A panel of Nobel Laureates and scientists discusses the importance of communication in science. Speaking in this photo is Ada Yonath (far left), who won the Nobel Prize for Chemistry in 2009 for her studies on the structure and function of the ribosome.

A panel of Nobel Laureates and scientists discusses the importance of communication in science. Speaking in this photo is Ada Yonath (far left), who won the Nobel Prize for Chemistry in 2009 for her studies on the structure and function of the ribosome.

The Laureates were treated like celebrities on the island of Lindau. They were each gifted their own luxury car for the week, and personal drivers shuttled them between conference events. Students vied for their pictures and autographs like they were rock stars! My favorite day of the conference incorporated a boat trip to Mainau, another German island in Lake Constance. The scenic two hour sail on a giant cruise ship included food, drink, and even dancing with the Laureates and their spouses. Once on the island of Mainau, we toured spectacular gardens and enjoyed an authentic Bavarian lunch.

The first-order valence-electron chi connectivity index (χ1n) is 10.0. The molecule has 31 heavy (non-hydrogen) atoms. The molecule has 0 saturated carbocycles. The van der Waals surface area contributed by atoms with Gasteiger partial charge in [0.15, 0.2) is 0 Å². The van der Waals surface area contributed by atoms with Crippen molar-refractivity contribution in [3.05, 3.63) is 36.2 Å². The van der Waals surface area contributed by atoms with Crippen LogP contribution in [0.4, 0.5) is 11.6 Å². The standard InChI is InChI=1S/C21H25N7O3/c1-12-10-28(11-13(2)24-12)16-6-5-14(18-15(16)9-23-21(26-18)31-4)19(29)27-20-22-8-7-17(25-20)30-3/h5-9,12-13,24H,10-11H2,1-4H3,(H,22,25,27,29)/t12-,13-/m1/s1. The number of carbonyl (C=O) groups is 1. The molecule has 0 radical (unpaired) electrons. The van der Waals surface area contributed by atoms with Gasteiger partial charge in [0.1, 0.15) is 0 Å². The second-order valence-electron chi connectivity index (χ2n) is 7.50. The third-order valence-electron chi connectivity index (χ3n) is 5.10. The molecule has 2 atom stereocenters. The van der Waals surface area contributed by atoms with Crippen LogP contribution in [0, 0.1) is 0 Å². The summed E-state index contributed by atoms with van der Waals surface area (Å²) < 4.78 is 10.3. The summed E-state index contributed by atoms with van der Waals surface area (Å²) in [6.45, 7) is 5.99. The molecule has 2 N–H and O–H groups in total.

From meeting science “superstars” to networking with students from around the globe and exploring a beautiful island city, I can’t speak highly enough of the remarkable experience. For information about how to apply to be a part of the U.S. delegation for the 2014 Lindau Meeting, which will focus on physiology and medicine, visit http://www.orau.org/lindau/.

Story by Allison Chambliss, who is entering her fifth year as a PhD student in the laboratory of Denis Wirtz in the Department of Chemical and Biomolecular Engineering.